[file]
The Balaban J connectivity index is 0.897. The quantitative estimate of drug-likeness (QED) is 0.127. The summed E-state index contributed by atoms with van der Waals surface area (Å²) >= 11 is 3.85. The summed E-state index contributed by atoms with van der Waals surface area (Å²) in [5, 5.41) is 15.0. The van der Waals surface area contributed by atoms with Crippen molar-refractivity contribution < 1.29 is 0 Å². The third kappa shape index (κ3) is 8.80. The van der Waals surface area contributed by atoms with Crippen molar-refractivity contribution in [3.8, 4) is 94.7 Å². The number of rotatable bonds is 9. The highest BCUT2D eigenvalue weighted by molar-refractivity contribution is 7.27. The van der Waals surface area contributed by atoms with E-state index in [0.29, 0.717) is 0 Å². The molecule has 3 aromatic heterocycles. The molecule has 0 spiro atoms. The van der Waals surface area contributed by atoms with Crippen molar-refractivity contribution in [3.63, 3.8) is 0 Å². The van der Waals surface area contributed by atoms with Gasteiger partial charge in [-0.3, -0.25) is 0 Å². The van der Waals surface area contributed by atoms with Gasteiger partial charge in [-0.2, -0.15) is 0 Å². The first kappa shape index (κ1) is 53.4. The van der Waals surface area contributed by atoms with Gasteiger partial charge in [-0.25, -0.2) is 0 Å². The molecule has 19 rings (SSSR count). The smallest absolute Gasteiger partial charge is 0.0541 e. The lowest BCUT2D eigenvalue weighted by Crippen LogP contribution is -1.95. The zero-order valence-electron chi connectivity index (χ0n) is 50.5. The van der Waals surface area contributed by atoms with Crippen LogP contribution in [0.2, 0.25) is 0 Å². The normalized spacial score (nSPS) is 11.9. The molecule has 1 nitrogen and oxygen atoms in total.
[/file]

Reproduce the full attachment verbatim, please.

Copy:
The Balaban J connectivity index is 0.897. The quantitative estimate of drug-likeness (QED) is 0.127. The summed E-state index contributed by atoms with van der Waals surface area (Å²) >= 11 is 3.85. The summed E-state index contributed by atoms with van der Waals surface area (Å²) in [5, 5.41) is 15.0. The van der Waals surface area contributed by atoms with Crippen molar-refractivity contribution < 1.29 is 0 Å². The third kappa shape index (κ3) is 8.80. The van der Waals surface area contributed by atoms with Crippen molar-refractivity contribution in [3.8, 4) is 94.7 Å². The number of rotatable bonds is 9. The highest BCUT2D eigenvalue weighted by molar-refractivity contribution is 7.27. The van der Waals surface area contributed by atoms with E-state index in [0.29, 0.717) is 0 Å². The molecule has 3 aromatic heterocycles. The molecule has 0 spiro atoms. The van der Waals surface area contributed by atoms with Crippen molar-refractivity contribution in [3.63, 3.8) is 0 Å². The van der Waals surface area contributed by atoms with Gasteiger partial charge in [-0.3, -0.25) is 0 Å². The van der Waals surface area contributed by atoms with Gasteiger partial charge in [-0.2, -0.15) is 0 Å². The first kappa shape index (κ1) is 53.4. The van der Waals surface area contributed by atoms with Gasteiger partial charge in [-0.25, -0.2) is 0 Å². The molecule has 19 rings (SSSR count). The smallest absolute Gasteiger partial charge is 0.0541 e. The lowest BCUT2D eigenvalue weighted by Crippen LogP contribution is -1.95. The zero-order valence-electron chi connectivity index (χ0n) is 50.5. The van der Waals surface area contributed by atoms with Crippen LogP contribution in [0.2, 0.25) is 0 Å². The normalized spacial score (nSPS) is 11.9. The molecule has 1 nitrogen and oxygen atoms in total.